I no longer live for myself. I no longer belong to myself. I am a subject in a kingdom, a servant of a king. My very body belongs to that king, and it will go where he wants it to go and do what he wants it to do.

The apostle Paul describes that offering as spiritual worship. Expanding on the concept of my body as a living sacrifice, Paul says, "Do not be conformed to this world, but be transformed by the renewal of your mind, that by testing you may discern what is the will of God, what is good and acceptable and perfect." (Romans 12:2, ESV)

Not only does my body belong to the king, it is also the temple, or dwelling place, of the Holy Spirit of God.

Or do you not know that your body is a temple of the Holy Spirit who is in you, whom you have from God, and that you are not your own? For you have been bought with a price: therefore glorify God in your body. - 1 Corinthians 6:19-20, NASB

As God's child, I use my body for purposes and activities that glorify him rather than profane him. I present my body to God as an "instrument of righteousness." (Romans 6:13)

2 - Our Praise

Never before, in my lifetime, have I witnessed such an avalanche of whining and complaining as I have seen in the United States of America over the last decade. Our society is rife with self-made victims, plagued by myriad syndromes and injustices, while being equally devoid of responsibility. Sadly, this mentality has infected the body of Christ, and it ought not be so! Rather we offer a sacrifice of praise and thanksgiving from our lips.

Through Him then, let us continually offer up a sacrifice of praise to God, that is, the fruit of lips that give thanks to His name. - Hebrews 13:15, NASB

More than at any time in my almost 40 years of walking with Jesus, I find myself reminding other Christ-followers to "do all things without grumbling and complaining." (Philippians 2:14)

3 - Our Good Works

Beyond the praise of our lips, in the very next verse, the writer of Hebrews calls us to sacrifice through doing good works and sharing.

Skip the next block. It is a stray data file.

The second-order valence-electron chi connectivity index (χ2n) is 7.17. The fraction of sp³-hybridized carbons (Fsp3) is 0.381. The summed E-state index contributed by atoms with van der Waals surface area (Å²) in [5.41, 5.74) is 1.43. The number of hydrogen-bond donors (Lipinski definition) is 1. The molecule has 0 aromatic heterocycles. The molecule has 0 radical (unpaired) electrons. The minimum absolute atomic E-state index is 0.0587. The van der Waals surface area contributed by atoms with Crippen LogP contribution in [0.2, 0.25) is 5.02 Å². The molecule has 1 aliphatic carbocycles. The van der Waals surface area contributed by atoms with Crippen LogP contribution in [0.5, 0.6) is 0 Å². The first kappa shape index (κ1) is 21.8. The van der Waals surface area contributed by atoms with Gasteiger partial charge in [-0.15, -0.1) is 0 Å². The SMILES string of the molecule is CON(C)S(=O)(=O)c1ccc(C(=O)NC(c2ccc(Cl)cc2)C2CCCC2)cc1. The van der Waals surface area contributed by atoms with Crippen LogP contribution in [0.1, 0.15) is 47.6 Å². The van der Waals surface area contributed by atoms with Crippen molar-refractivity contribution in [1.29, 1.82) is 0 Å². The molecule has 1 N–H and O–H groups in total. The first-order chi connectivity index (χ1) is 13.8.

And do not neglect doing good and sharing, for with such sacrifices God is pleased. - Hebrews 13:16, NASB

Earlier in Hebrews 13, the author called for hospitality (v. 2) and ministring to the imprisoned (v. 3).

Doing good and sharing as a spiritual sacrifice involves a mentality that does not need to ask, "How can I help you," because we see with spiritual eyes. The needs are obvious to us. And when asked, we are quick to say "Yes," because we are living sacrifices. (Romans 12:1) We are not our own. We were bought with a price. (1 Corinthians 6:20, 7:23)

In reminding us that we are saved by grace through faith, the apostle Paul also points out that we were created with a purpose, and that purpose is to perform good works.

 For we are his workmanship, created in Christ Jesus for good works, which God prepared beforehand, that we should walk in them. - Ephesians 2:10, ESV

4 - Our Material Goods

As the apostle Paul did his mission work, the church in Philippi supported him financially, and Paul viewed this support as a spiritual sacrifice.

I am well supplied, having received from Epaphroditus the gifts you sent, a fragrant offering, a sacrifice acceptable and pleasing to God. And my God will supply every need of yours according to his riches in glory in Christ Jesus. - Philippians 4:18b-19, ESV

What is interesting about this passage, is that while Paul calls it a "sacrifice," he also characterizes it as an arrangement of both giving and receiving. The Philippians gave materially to Paul to support his mission work, and in exchange, they received spiritually from the Lord.

While I do not endorse the "prosperity preaching" that is prevalent in our day, as I find it a repugnant theology, I have to agree with Warren Wiersbe, "That church is poor that fails to share materially with others."

5 - Our Spiritual Offspring